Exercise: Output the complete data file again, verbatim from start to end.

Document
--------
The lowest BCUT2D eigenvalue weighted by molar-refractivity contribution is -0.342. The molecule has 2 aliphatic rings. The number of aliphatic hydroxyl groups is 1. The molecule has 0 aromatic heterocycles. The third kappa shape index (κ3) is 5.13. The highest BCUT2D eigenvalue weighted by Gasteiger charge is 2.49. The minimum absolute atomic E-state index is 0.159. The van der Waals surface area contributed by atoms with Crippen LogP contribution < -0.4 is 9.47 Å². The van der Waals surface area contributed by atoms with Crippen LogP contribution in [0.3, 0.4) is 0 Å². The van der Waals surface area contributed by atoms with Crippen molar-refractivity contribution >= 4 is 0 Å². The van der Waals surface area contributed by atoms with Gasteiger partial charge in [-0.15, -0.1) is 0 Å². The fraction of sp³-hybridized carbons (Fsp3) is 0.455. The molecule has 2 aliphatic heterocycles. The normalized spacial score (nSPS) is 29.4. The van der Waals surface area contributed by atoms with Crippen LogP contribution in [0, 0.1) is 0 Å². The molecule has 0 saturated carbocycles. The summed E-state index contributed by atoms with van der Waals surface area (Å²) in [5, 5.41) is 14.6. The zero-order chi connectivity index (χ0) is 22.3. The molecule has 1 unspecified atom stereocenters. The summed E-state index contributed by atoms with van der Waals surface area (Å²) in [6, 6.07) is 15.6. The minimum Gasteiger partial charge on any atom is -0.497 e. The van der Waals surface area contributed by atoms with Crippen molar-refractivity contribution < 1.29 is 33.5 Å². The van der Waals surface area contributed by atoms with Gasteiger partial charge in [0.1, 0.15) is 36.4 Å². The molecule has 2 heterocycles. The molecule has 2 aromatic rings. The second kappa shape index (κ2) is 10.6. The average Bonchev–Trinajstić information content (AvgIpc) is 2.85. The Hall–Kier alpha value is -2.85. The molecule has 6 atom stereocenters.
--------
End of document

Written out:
The lowest BCUT2D eigenvalue weighted by molar-refractivity contribution is -0.342. The molecule has 2 aliphatic rings. The number of aliphatic hydroxyl groups is 1. The molecule has 0 aromatic heterocycles. The third kappa shape index (κ3) is 5.13. The highest BCUT2D eigenvalue weighted by Gasteiger charge is 2.49. The minimum absolute atomic E-state index is 0.159. The van der Waals surface area contributed by atoms with Crippen LogP contribution < -0.4 is 9.47 Å². The van der Waals surface area contributed by atoms with Crippen LogP contribution in [0.3, 0.4) is 0 Å². The van der Waals surface area contributed by atoms with Crippen molar-refractivity contribution >= 4 is 0 Å². The van der Waals surface area contributed by atoms with Gasteiger partial charge in [-0.15, -0.1) is 0 Å². The fraction of sp³-hybridized carbons (Fsp3) is 0.455. The molecule has 2 aliphatic heterocycles. The normalized spacial score (nSPS) is 29.4. The van der Waals surface area contributed by atoms with Crippen LogP contribution in [0, 0.1) is 0 Å². The molecule has 0 saturated carbocycles. The summed E-state index contributed by atoms with van der Waals surface area (Å²) in [5, 5.41) is 14.6. The zero-order chi connectivity index (χ0) is 22.3. The molecule has 1 unspecified atom stereocenters. The summed E-state index contributed by atoms with van der Waals surface area (Å²) in [6, 6.07) is 15.6. The minimum Gasteiger partial charge on any atom is -0.497 e. The van der Waals surface area contributed by atoms with Crippen molar-refractivity contribution < 1.29 is 33.5 Å². The van der Waals surface area contributed by atoms with Gasteiger partial charge in [0.1, 0.15) is 36.4 Å². The molecule has 2 heterocycles. The molecule has 2 aromatic rings. The second kappa shape index (κ2) is 10.6. The average Bonchev–Trinajstić information content (AvgIpc) is 2.85. The Hall–Kier alpha value is -2.85. The molecule has 6 atom stereocenters.